Fugazi were one of the greatest bands in the history of American underground rock. Some of us might argue that they were simply the greatest, no qualifiers necessary. And a big part of the reason was the rhythm section of bassist Joe Lally and drummer Brendan Canty. For all those years, Lally and Canty laid down an unbeatable succession of slow, patient, sinuous grooves, giving Ian MacKaye and Guy Picciotto room to push punk rock in directions that nodded to funk and reggae and experimental music while still anchoring their freakiest freakouts. They were a treasure. And now Lally and Canty have once again teamed up, this time in a very different setting.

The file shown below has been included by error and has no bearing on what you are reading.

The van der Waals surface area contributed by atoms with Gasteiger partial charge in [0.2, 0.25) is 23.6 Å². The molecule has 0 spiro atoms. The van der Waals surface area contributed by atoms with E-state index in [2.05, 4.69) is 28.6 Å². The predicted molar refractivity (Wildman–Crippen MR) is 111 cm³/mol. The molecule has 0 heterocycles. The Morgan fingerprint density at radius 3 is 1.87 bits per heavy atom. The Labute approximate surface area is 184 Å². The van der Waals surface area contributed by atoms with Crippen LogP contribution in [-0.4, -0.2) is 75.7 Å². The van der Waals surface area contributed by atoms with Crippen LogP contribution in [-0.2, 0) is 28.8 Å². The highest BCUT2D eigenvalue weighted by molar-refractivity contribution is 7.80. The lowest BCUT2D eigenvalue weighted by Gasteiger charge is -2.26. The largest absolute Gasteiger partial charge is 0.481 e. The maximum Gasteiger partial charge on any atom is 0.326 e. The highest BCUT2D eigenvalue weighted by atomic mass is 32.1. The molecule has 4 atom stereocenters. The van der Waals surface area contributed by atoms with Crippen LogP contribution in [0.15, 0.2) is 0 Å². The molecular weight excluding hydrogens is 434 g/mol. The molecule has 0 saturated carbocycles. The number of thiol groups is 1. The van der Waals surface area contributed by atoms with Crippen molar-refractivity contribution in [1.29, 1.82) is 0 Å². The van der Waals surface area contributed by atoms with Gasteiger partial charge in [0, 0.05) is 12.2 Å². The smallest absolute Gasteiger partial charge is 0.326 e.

Lally and Canty now make up two thirds of the instrumental DC power trio the Messthetics. They’ve joined forces with local guitar hero Anthony Pirog, who comes from jazz and experimental music. Together, they’ve made a self-titled album of wiggy, intense rock music that sounds absolutely nothing like Fugazi.
On “Serpent Tongue” and “Quantum Path,” Pirog tends toward math-minded acid-rock guitar theatrics. But on the rest of the Messthetics’ album, the band goes in different directions, toward quiet melodicism or deep groove. It’s a cool way to hear three very gifted musicians communicating wordlessly. The whole album is now streaming online, and you can hear it at NPR.
The Messthetics is out 3/23 on Dischord.